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Spotted: Philip Morris chimes in on Germany’s cannabis bill.
In the course of covering this week’s hearing in the health committee of Germany’s parliament, we spotted a noteworthy name in the submitted opinions on the draft adult use bill: Philip Morris GmbH.
Their focus, at least for this particular submission, was straightforward and more related to their tobacco products than to cannabis: they want German lawmakers to consider “smoking” and “vaping” to be two distinct things.
In effect, this would mean that people would have more leeway when it comes to where they vape.
New York judge sides with hemp companies.
In August, a group of hemp companies sued regulators over emergency regs adopted in July that set the ratio of allowable CBD to THC in a hemp product at 15:1, with a limit of 10 mg of THC per package.
Yesterday, in the case of North Fork Distribution, Inc. et al v. New York State Cannabis Control Board et al, an Albany County Supreme Court judge sided with the hemp companies, and found that “the balances of the equities tips in favor of petitioners” who would lose their livelihoods as a result of these regulations.
“Now there is no easy answer. Both sides have merit. And different judges may weigh these two compelling interests differently. Equity does not operate with mathematical precision. Rather, equity, like beauty, rests in the eye of the beholder,” Justice Thomas Marcelle wrote in his decision.
“The court hoped respondents would have acted with deliberate speed in issuing permanent regulations,” he continued. “But they have not done so. Consequently, the court must exercise its discretion.”
Ultimately, he ordered that regulators “are restrained, prohibited and enjoined from enforcing” the emergency regulations.
CRS report explores economic impact of recreational cannabis legalization.
A new Congressional Research Report titled “Recreational Marijuana and Economic Development” tries to lay out the economic benefits of legalization, as both advocates and some members of Congress have made these arguments. It’s not easy, though, due to the nascent nature of the industry, and federal barriers.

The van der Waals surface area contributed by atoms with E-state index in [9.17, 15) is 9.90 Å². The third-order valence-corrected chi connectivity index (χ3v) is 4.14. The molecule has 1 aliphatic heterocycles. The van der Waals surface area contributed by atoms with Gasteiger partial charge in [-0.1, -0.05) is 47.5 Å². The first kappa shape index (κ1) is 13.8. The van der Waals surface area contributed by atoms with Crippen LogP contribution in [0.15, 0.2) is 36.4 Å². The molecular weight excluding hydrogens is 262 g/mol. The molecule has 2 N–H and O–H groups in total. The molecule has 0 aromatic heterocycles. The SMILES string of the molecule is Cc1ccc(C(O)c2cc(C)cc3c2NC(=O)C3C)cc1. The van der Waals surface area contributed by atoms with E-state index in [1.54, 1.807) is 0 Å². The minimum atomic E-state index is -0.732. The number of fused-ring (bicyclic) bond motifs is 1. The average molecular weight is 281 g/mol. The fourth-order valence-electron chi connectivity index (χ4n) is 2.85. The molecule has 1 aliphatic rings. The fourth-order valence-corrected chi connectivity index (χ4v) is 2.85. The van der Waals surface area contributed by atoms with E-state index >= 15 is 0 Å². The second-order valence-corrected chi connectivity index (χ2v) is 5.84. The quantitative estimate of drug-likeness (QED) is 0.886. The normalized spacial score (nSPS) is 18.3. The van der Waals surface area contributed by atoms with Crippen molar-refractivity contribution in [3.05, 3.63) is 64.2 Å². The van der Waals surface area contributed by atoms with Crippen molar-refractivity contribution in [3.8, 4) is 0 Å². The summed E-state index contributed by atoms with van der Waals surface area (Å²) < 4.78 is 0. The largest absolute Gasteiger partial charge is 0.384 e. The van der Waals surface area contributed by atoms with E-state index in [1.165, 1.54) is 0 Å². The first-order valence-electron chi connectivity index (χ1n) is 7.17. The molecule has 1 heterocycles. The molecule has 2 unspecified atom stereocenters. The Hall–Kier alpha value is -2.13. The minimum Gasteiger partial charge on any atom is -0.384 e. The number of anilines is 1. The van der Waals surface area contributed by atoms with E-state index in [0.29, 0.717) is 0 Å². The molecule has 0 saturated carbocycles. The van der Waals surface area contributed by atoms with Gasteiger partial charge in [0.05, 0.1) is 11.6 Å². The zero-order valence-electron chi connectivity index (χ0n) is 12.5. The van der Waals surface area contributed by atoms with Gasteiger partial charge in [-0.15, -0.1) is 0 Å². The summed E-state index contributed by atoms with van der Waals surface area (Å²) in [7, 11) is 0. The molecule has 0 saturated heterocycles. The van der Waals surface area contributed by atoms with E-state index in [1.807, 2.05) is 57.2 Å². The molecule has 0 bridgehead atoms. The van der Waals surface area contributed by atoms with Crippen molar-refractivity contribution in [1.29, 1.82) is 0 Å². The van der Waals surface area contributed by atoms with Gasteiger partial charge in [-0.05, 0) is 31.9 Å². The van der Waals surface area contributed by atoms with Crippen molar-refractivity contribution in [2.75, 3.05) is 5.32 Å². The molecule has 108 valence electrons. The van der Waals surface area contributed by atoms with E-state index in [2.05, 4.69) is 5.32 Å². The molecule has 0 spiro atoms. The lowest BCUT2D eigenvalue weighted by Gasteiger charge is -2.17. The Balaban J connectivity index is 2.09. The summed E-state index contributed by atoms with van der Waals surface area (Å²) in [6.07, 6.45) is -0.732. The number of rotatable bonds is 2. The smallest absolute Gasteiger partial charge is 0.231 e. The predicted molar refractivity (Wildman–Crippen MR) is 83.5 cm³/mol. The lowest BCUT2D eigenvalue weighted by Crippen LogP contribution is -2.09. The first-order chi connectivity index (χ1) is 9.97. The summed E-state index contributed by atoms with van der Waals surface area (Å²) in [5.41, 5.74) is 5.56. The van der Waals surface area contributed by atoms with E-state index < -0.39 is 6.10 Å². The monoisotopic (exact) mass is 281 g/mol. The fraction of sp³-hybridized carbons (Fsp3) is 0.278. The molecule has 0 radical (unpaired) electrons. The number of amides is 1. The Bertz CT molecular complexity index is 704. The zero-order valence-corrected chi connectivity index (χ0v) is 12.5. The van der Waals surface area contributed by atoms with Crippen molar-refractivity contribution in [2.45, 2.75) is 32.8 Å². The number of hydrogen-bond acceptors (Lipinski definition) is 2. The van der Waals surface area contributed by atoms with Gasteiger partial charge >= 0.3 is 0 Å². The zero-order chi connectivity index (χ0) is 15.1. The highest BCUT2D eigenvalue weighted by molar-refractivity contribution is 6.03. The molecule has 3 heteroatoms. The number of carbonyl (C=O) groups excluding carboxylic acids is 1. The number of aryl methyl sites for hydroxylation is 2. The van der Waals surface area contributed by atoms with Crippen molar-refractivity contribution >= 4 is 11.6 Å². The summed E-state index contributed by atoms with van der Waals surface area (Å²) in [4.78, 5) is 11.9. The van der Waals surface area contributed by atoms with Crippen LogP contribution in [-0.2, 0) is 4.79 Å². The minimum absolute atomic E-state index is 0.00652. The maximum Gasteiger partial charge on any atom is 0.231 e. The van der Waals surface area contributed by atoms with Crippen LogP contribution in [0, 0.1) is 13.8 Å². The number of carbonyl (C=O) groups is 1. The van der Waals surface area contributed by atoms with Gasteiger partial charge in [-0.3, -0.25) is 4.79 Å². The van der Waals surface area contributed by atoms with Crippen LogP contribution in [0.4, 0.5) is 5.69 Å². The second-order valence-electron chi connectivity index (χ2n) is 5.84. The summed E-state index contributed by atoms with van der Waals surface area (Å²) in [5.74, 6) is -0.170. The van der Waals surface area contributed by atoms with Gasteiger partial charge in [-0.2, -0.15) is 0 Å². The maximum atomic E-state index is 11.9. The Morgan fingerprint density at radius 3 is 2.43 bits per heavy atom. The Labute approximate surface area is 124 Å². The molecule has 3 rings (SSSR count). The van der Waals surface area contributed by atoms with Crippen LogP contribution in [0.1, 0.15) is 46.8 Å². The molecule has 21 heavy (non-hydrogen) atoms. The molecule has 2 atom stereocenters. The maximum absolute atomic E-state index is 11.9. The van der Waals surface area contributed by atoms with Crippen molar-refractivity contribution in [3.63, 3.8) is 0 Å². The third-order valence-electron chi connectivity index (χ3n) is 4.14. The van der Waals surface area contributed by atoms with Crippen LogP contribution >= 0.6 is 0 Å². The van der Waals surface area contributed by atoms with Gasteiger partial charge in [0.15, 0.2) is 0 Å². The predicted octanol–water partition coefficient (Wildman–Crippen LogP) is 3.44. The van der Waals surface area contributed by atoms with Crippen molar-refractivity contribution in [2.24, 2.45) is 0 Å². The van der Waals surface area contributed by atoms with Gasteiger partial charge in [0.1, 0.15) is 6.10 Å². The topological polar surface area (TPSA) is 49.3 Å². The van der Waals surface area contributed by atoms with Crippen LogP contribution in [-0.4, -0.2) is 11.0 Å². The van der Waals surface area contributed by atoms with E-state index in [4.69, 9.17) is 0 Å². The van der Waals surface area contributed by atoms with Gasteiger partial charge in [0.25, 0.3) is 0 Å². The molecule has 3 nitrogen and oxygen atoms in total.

But while data are spotty, the report notes how the federal government could start collecting more, and better, data.
“There are limited federal data sources concerning marijuana’s potential economic impact. Should Congress wish to collect more information on recreational marijuana’s potential impacts on economic development, it could consider directing [Bureau of Labor Statistics] (BLS) or [Bureau of Economic Analysis] (BEA), or other agencies to develop and collect metrics related to marijuana,” the authors wrote. “Obtaining such information from nonpartisan sources could help provide context for any potential legislative pursuits.”
The report also notes that cannabis-related job growth has been uneven across states, with some states with older programs experiencing some of the greatest losses. Going forward, the industry may face challenges, including potential declines in growth over time. The COVID-19 pandemic has also had an impact on the cannabis industry, with some evidence suggesting short-term increased cannabis use during the pandemic.
If Congress moves to change the federal scheduling of cannabis, the report notes, Congress will likely need to address policy areas like taxation, and access to financial services, in order to fully understand and leverage its potential economic benefits.
On the tax question, there’s much to weigh. For example, high taxes could push consumers to the illicit market, “in turn jeopardizing recreational marijuana’s economic potential.” Still, higher taxes could also dissuade potential cannabis consumers, particularly those who are unlikely to source from the unregulated market, from ever consuming at all, “which may be a policy goal for some lawmakers.”
“In this way, public health and economic development goals for recreational marijuana could, to some extent, be at odds,” the authors concluded.
ATACH hosts stakeholder call on rescheduling.
Yesterday, ATACH hosted a “Briefing for Market Analysts on Marijuana Scheduling Action.”
The conversation included: Charlie Bachtell, CEO of Cresco Labs and co-chair of ATACH’s Capital Markets Council; Adam Goers, SVP of corporate affairs at Columbia Care and the co-chair of the Coalition for Cannabis Scheduling Reform; Andrew Kline of Perkins Coie; and Howard Sklamberg, the former FDA Deputy Commissioner for Global Regulatory Operations and Compliance.
Unsurprisingly, the conversation focused overwhelmingly on how Schedule III, which the U.S. Dept. of Health and Human Services recommended in August, would remove the 280E tax burden on the industry.
“Schedule III fixes 280E. I think we should put that on a bumper sticker somewhere. Schedule II does not. So for us, in the coalition, for this industry, it’s Schedule III or bust,” Kline said, summing up most of the sentiments around 280E during the call.
Later, Sklamberg touched upon one particular anxiety among industry stakeholders with regard to how rescheduling might affect state programs.
“I do not think that people should be worried at all about any kind of increased FDA enforcement role with respect to state cannabis programs based on the change in schedule to Schedule III. And I can’t be more emphatic about that,” he said.
And, finally, the timeframe question. It’s all tea leaf reading, but how long might the DEA take to decide on DHHS’ recommendation?
“I would be really shocked if it took DEA longer than the second quarter of next year to come up with its final rule,” he added.